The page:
More with less

At a glance:

  • 7.3-Star, 90-square-metre secondary dwelling
  • Sensitively designed urban infill
  • Designed for accessibility to allow ageing in place
  • Sited to make the most of views and allow indoor-outdoor living
In the Canberra suburbs, this compact, energy-efficient secondary dwelling is affording a retired couple financial sustainability and the opportunity to age in place.

Alison and John Street were long-time Canberra residents before they retired and moved to Tasmania. However, wanting to be closer to family, two years ago they moved back to the nation’s capital and into an investment property they purchased in 1990. It was a temporary move while they built a secondary residence at the back of their sloping 1020-square-metre block, sensitively increasing density in their suburb and allowing them to make an income from the rental of the original house.

The Streets wanted a well-insulated home that would be warm in winter and cool in summer. It needed to capture light and be easy to clean and maintain. As active people, Alison and John also wanted the house to suit their outdoor lifestyle and ageing in place. The couple engaged builder Tom Henderson of 35 Degrees and he approached Jessica de Rome of de Rome Architects to design the comfortable 7.3-Star new home that would support environmental and financial sustainability and reflect the Streets’ personalities and interests.

Colourful and carefully designed to capture light and be easy to maintain, the new home Alison and John have built in their Canberra backyard will serve them into their retirement years.

“Everything feels scarce at the moment – time, money, space, materials, block sizes – so we’re interested in how to do more with less,” says architect Jessica de Rome. “We are passionate about doing projects that are driven by clear principles, and we carefully consider how to size and scale a house to suit its site and purpose.”

The new house sits at the top of the sloping block where it looks beyond the existing house for a view of the city to the east. As per ACT secondary dwelling planning rules, it is single-storey with a compact 90-square-metre footprint, plus garage.

There are two bedrooms and a bathroom along the rear of the house, and an open-plan living, dining and kitchen plus an extra lounge along the front. “There is no wasted space in the house. We used every inch or doubled up on functions to make it versatile, which gave us opportunities to do something special in other places,” says Jessica. A raked ceiling creates a greater sense of light and spaciousness in the kitchen and living areas. A timber deck extends along the front and side of the house, and the garage provides storage for Alison and John’s bicycles, kayaks and bushwalking gear.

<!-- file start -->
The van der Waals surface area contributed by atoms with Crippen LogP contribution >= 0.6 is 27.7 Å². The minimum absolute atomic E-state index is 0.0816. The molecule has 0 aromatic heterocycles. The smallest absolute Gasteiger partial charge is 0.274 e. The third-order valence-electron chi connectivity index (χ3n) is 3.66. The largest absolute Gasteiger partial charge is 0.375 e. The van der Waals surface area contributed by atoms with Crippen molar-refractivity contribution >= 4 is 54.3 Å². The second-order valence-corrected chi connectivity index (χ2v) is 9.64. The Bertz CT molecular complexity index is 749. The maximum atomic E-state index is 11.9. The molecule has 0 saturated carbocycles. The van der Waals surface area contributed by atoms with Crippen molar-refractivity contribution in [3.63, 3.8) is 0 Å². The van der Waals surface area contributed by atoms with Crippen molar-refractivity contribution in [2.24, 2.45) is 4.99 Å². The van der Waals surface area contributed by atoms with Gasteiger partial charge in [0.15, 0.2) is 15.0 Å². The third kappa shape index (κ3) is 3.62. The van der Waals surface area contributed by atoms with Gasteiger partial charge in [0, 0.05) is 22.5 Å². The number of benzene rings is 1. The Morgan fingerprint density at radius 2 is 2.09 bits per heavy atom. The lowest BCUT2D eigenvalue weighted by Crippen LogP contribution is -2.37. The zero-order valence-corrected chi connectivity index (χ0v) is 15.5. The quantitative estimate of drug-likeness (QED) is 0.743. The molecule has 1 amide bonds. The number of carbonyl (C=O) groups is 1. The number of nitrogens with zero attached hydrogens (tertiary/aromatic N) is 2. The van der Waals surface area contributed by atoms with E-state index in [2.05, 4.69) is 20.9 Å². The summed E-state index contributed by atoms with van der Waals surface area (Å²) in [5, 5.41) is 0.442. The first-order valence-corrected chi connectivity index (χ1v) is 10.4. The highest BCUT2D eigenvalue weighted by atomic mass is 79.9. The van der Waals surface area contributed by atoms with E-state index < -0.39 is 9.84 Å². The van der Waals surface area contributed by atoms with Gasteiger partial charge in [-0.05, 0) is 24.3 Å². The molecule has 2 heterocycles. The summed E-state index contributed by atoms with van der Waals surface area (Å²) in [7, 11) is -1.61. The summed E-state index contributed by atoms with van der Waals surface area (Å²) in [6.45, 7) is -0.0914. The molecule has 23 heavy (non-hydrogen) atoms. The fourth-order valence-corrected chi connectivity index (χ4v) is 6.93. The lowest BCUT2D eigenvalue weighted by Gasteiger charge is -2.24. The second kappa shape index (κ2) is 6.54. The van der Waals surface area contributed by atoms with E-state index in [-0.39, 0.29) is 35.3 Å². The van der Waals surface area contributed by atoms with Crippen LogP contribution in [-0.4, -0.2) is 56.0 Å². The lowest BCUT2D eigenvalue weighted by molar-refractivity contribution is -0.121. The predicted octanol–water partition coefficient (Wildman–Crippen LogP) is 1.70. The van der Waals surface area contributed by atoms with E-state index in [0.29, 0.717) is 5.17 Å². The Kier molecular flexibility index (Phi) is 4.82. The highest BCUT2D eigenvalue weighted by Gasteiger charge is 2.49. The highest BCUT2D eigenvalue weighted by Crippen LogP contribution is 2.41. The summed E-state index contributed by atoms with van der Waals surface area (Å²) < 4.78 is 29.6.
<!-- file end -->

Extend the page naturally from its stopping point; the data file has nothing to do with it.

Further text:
Left: Fixed metal awnings shade the windows of the compact home.

The Streets enjoy the sun and didn’t want to shield the interior from light. With north-east facing windows, the open-plan kitchen, dining and living area is filled with light throughout the day, while the second living room in the north-west corner receives afternoon light and sun. Fixed sun shades along the south-east, north-east and north-west reduce solar heat gain in summer, while allowing winter light to stream inside. Every room has doors to outside, and these plus extensive windows enable cross ventilation in all directions.

As for accessibility, the house is already mobility-friendly to support ageing in place. Openings and circulation spaces are wide, and the generous shower and kitchen make the house feel more spacious. There are also no steps, which makes it easier for their young grandson as well as for Alison who has knee pain after years of bushwalking.

Well-designed built-in storage keeps the house open and clear and maximises the usability of the compact space; cupboards in the second living space hide a study nook and laundry. Split system (heat pump) heating and cooling is integrated into the bulkhead. A ceiling fan helps keep occupants cool in summer and underfloor heating in wet areas provides more comfort in winter.

Left: The house's single bathroom is designed for accessibility. Top right: Built-in cupboards in the second living space hide a study nook and laundry.

Materials are simple, robust and affordable and include new bricks with a recycled look and grooved fibre cement sheet cladding for a “shack-on-a-hill feel,” as Jessica describes. Alison and John have travelled extensively and wanted colour throughout their home, inspired by houses in Chile. They settled on blue and integrated different shades and intensities, creating a fresh and complementary look against the brick exterior and crisp white interior.

John and Alison were highly engaged throughout the design and construction, having input along the way. “The project turned out differently because of their influence,” Jessica says. “Lots of secondary residences can become ordinary boxes interrupting an existing site, whereas this house has presence and character and feels like a home.” Their builder, Tom, was also involved in the design process and present at all meetings. “He made a significant contribution to keeping the design of our house simple, functional, soundly constructed and on budget,” says Alison.

The couple now rent out the front house and live in the new residence, where they often enjoy breakfast outside. “I am amazed how much it lifts my spirits to be in an elevated position and have an outlook and the morning sun,” Alison says.

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